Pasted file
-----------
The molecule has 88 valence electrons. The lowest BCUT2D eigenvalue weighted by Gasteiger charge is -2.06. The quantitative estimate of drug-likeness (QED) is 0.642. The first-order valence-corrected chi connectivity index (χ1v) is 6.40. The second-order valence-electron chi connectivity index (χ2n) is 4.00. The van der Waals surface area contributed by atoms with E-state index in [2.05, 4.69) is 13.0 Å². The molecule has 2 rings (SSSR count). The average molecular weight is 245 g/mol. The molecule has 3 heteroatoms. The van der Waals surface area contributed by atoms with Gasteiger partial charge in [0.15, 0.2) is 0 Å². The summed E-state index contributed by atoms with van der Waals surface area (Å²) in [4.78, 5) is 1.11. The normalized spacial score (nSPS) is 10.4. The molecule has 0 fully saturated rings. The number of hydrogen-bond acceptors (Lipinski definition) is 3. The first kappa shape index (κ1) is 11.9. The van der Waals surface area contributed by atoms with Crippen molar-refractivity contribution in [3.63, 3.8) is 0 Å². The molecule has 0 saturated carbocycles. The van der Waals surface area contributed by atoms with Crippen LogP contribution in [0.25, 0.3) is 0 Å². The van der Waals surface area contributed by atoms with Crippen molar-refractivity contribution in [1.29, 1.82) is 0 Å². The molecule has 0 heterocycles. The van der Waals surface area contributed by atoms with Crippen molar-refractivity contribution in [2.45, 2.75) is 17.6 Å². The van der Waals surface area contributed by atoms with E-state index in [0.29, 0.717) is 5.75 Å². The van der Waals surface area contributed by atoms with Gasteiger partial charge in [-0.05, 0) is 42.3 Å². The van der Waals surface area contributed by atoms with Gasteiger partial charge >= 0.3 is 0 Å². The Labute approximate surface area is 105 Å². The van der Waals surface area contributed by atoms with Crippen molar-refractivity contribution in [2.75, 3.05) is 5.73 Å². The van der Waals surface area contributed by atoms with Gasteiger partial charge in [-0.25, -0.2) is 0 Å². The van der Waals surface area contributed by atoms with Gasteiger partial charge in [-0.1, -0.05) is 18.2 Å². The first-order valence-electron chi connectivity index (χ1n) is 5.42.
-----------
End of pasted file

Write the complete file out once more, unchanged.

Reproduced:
The molecule has 88 valence electrons. The lowest BCUT2D eigenvalue weighted by Gasteiger charge is -2.06. The quantitative estimate of drug-likeness (QED) is 0.642. The first-order valence-corrected chi connectivity index (χ1v) is 6.40. The second-order valence-electron chi connectivity index (χ2n) is 4.00. The van der Waals surface area contributed by atoms with E-state index in [2.05, 4.69) is 13.0 Å². The molecule has 2 rings (SSSR count). The average molecular weight is 245 g/mol. The molecule has 3 heteroatoms. The van der Waals surface area contributed by atoms with Gasteiger partial charge in [0.15, 0.2) is 0 Å². The summed E-state index contributed by atoms with van der Waals surface area (Å²) in [4.78, 5) is 1.11. The normalized spacial score (nSPS) is 10.4. The molecule has 0 fully saturated rings. The number of hydrogen-bond acceptors (Lipinski definition) is 3. The first kappa shape index (κ1) is 11.9. The van der Waals surface area contributed by atoms with Crippen molar-refractivity contribution in [3.63, 3.8) is 0 Å². The molecule has 0 saturated carbocycles. The van der Waals surface area contributed by atoms with Crippen LogP contribution in [0.25, 0.3) is 0 Å². The van der Waals surface area contributed by atoms with Crippen molar-refractivity contribution in [1.29, 1.82) is 0 Å². The molecule has 0 heterocycles. The van der Waals surface area contributed by atoms with Crippen molar-refractivity contribution in [2.45, 2.75) is 17.6 Å². The van der Waals surface area contributed by atoms with E-state index in [0.29, 0.717) is 5.75 Å². The van der Waals surface area contributed by atoms with Gasteiger partial charge in [-0.05, 0) is 42.3 Å². The van der Waals surface area contributed by atoms with Gasteiger partial charge >= 0.3 is 0 Å². The Labute approximate surface area is 105 Å². The van der Waals surface area contributed by atoms with Crippen molar-refractivity contribution in [2.75, 3.05) is 5.73 Å². The van der Waals surface area contributed by atoms with Gasteiger partial charge in [-0.25, -0.2) is 0 Å². The van der Waals surface area contributed by atoms with Gasteiger partial charge in [-0.1, -0.05) is 18.2 Å². The first-order valence-electron chi connectivity index (χ1n) is 5.42.